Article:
How does a catalyst in the form of a metal ion affect the rate of reaction in an iodide clock reaction with potassium peroxydisulphate ions?
When peroxydisulfate ions (S2O82-) react with iodide ions (I-) in the presence of a starch indicator, they produce a dark blue solution. Reaction (1)
S2O82- + 3I- I3- + 2 SO42-
(peroxydisulfate ion) (iodide ion) (iodine ion) (sulfate ion) To determine the rate law for this reaction a series of changes in the concentration of peroxydisulfate, [S2O82-], and a series of changes in the catalyst while mean the corresponding changes in time, t, needs to be observed and measured. To measure these changes in concentration over time, a chemical "clock" is needed to change the dark blue color back to a colorless solution. This chemical clock is created by adding a series of measured volumes of thiosulfate ion, S2O32- , to Reaction (1). Thiosulfate ions quickly react with iodine ions, I3- , to produce iodide ions. Reaction (2)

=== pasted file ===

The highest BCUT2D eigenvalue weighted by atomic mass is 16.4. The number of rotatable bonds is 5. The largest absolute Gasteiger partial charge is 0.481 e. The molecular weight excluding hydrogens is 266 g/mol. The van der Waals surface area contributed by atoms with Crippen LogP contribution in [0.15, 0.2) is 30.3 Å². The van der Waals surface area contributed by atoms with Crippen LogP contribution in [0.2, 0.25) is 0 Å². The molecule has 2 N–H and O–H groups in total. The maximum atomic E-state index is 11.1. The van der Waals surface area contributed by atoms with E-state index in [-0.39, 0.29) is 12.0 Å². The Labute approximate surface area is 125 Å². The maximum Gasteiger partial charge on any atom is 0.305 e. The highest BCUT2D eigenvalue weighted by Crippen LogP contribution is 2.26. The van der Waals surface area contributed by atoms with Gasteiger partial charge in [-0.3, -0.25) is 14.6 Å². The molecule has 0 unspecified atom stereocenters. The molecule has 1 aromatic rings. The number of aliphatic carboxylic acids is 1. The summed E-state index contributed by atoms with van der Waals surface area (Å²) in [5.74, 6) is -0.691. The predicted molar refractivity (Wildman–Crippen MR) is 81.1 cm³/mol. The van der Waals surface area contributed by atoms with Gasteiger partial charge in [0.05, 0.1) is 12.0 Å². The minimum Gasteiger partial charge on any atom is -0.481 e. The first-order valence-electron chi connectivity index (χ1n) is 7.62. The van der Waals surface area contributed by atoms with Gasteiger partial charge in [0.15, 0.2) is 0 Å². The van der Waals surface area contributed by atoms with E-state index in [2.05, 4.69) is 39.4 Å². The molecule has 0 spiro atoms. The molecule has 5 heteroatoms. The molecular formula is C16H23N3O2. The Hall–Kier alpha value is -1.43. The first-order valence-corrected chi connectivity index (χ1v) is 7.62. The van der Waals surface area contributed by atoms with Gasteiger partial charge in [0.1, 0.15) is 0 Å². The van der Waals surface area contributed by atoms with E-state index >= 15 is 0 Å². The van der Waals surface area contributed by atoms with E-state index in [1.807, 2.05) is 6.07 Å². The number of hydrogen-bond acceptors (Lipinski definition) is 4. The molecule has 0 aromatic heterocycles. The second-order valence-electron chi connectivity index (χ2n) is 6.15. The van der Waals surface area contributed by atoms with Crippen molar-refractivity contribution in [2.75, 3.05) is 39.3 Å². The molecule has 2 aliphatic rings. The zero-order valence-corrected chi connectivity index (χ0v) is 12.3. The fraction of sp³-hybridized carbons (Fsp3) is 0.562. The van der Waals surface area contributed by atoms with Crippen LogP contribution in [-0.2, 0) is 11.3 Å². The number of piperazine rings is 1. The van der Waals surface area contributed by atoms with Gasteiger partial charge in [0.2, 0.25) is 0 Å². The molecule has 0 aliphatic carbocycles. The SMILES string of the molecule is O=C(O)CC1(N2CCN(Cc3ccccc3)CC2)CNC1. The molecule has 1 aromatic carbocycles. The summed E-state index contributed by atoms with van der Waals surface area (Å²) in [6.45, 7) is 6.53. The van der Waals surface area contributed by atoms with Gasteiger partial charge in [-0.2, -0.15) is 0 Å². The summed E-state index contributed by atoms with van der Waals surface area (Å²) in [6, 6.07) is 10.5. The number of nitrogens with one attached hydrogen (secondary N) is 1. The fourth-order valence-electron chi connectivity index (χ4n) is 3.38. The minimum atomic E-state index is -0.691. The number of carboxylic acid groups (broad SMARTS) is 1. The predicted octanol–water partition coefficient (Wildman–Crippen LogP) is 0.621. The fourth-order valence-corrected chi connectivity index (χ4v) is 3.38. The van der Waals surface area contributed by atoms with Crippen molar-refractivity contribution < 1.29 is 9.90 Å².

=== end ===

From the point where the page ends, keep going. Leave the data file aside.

I3- + 2 S2O32- 3I- + 2 S4O62-
(iodine ion) (thiosulfate ion) (iodide ion) (tetrathionate ion) This in effect rewinds the clock for another time interval by changing all of the iodine back to iodide. In my reaction I will be using different metal ions to see which the best catalyst for this reaction is. I will also change the concentration of the potassium peroxydisulphate used in the reaction to see whether the catalyst works quicker with higher or lower concentrations of potassium peroxydisulphate.
2 250ml beakers
Scales accurate to 2dp
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